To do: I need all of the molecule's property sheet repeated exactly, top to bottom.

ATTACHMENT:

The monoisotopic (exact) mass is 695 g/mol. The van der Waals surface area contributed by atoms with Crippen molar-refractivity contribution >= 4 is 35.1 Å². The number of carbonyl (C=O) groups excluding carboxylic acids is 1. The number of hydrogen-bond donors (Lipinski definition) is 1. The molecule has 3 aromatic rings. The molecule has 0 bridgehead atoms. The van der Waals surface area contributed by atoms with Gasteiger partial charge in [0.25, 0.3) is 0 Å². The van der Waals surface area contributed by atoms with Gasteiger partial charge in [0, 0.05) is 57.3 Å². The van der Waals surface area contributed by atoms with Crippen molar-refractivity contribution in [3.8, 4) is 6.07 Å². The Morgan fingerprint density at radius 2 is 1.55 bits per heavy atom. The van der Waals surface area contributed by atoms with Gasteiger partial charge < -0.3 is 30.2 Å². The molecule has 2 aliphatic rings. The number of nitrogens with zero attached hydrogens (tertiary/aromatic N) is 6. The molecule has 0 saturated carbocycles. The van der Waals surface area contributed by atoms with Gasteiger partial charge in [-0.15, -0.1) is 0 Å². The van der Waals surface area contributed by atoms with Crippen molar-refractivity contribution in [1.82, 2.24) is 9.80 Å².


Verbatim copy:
The monoisotopic (exact) mass is 695 g/mol. The van der Waals surface area contributed by atoms with Crippen molar-refractivity contribution >= 4 is 35.1 Å². The number of carbonyl (C=O) groups excluding carboxylic acids is 1. The number of hydrogen-bond donors (Lipinski definition) is 1. The molecule has 3 aromatic rings. The molecule has 0 bridgehead atoms. The van der Waals surface area contributed by atoms with Gasteiger partial charge in [0.25, 0.3) is 0 Å². The van der Waals surface area contributed by atoms with Gasteiger partial charge in [0, 0.05) is 57.3 Å². The van der Waals surface area contributed by atoms with Crippen molar-refractivity contribution in [3.8, 4) is 6.07 Å². The Morgan fingerprint density at radius 2 is 1.55 bits per heavy atom. The van der Waals surface area contributed by atoms with Gasteiger partial charge < -0.3 is 30.2 Å². The molecule has 2 aliphatic rings. The number of nitrogens with zero attached hydrogens (tertiary/aromatic N) is 6. The molecule has 0 saturated carbocycles. The van der Waals surface area contributed by atoms with Gasteiger partial charge in [-0.15, -0.1) is 0 Å². The van der Waals surface area contributed by atoms with Crippen molar-refractivity contribution in [1.82, 2.24) is 9.80 Å².